Graduate student participates in an Alternative Service Break and shares her love for science in Alaska
By Alex Hsain, MSE Ph.D. Candidate
“Woah, this is like magic.” A sixth grader beams as she dips a slip of photosensitive paper into a beaker of water. She watches the pattern she made moments ago with common classroom objects – rubber bands, a Lego brick, rainbow-colored beads, a wispy cotton ball, and a feather –transform into its negative image: the white becoming a deep Prussian blue, the blue a stark white.
“It’s not magic,” I say, a smile spreading across my face, “it’s science.”
The awe-struck I witnessed in one sixth-grader was only one of many “lollipop” moments that I and a group of eight other NC State students experienced during our Alternative Spring Break experience. Earlier in the week, we had traveled over 2,000 miles to an island off the coast of mainland Alaska with the goal of participating in a cultural exchange with the local and indigenous Hoonah community. We joined the K-12 school as “peer educators”, helping keep students engaged in the classroom and sometimes even teaching a class or lab demonstration of our own.
Though STEM outreach has always been an integral part of my life and is indeed one of the reasons why I decided to pursue my degrees in engineering, I admit that I still harbored some skepticism about the trip. I was skeptical that we – a group of privileged college students – could make a positive impact on these students over the course of a single week. But then at one of the pre-departure meetings, I met Adam Culley, the leader of the ASB program and radiant light of positivity and optimism. Adam believed in our personal power and the ability of individuals to make an impact, no matter how small. He shared with us this quote:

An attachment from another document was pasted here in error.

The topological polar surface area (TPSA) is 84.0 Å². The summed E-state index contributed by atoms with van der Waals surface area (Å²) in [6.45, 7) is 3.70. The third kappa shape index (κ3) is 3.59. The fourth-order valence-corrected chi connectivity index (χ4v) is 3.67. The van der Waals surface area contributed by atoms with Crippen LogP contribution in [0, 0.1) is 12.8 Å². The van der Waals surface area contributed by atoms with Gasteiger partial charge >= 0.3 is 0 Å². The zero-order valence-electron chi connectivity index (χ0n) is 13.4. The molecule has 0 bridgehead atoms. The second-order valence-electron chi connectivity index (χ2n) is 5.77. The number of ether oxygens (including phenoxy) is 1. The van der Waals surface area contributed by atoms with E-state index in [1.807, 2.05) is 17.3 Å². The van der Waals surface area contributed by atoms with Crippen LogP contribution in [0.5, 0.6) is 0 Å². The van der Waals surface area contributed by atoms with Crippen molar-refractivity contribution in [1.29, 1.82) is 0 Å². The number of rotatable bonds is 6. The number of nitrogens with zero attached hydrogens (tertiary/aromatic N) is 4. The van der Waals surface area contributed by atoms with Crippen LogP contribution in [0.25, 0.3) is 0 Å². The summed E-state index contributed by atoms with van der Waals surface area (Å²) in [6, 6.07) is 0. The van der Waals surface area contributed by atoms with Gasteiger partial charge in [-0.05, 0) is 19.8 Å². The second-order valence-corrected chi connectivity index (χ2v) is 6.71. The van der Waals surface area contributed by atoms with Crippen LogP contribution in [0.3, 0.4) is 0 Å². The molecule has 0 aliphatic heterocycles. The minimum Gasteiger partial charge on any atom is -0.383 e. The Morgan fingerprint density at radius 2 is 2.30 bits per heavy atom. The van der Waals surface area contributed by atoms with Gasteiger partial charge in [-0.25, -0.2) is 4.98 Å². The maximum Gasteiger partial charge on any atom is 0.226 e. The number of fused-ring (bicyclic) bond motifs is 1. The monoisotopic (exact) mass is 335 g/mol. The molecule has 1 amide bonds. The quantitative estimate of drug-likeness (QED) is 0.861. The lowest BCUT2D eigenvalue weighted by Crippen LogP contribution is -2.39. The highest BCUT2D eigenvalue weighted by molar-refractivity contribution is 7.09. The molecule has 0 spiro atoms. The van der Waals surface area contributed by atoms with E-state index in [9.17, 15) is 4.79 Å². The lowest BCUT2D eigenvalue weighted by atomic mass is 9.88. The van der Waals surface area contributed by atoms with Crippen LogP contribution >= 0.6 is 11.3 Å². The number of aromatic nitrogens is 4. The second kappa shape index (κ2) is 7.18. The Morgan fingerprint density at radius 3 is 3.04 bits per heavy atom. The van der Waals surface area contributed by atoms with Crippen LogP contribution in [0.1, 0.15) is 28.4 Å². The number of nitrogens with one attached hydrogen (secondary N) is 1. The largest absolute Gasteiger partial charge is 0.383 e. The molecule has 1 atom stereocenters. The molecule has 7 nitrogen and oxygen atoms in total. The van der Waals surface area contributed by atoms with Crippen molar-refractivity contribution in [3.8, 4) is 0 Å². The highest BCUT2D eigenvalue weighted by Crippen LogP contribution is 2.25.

“We’ve made leadership about changing the world. And there is no world – there are only six billion understandings of it. And if you change one person’s understanding of it, one person’s understanding of what they’re capable of, one person’s understanding of how much people care about them, one person’s understanding of how powerful an agent for change they can be in this world, you change the whole thing.”
Though I was beginning to believe in the power of everyday leadership, I was struck by how severe a shift my outlook underwent during the trip. I was nervous on my first day in the Science classroom, but I found myself sitting up a little taller, my gaze fixed on the teacher, modeling my best classroom attentive behavior. Soon I took up more active roles by guiding students through their assignments and getting them to open up about what their plans looked like after graduation. I imbued every moment of my day with the intention to make a positive impact and it made all the difference. Something amazing – indeed, magical – happens when you spend time with a group of school-age students: they begin to look up to you. In the haze of final year graduate student life – data collection, conferences, and dissertation-writing – I had forgotten all the wonderful lollipop moments others had given me which now were the reason I walked the path of a doctoral candidate. In honor of the mentors who had instilled in me their love for science, I wanted to offer the students at Hoonah a part of myself in return.
I brought an activity related to my cleanroom research: photolithography, or patterning with light. Made by former graduate student Dr. Jun Yan as part of the Research Triangle Nanotechnology Network (RTNN), the lab activity would allow students to make their own photolithography “masks” using photosensitive Sunprint paper using standard classroom supplies. When an object was placed on the paper, it would block out the light and prevent a crosslinking reaction. When a student dipped the paper into water, the unreacted chemical would dissolve, and the crosslinked parts would remain. Magic.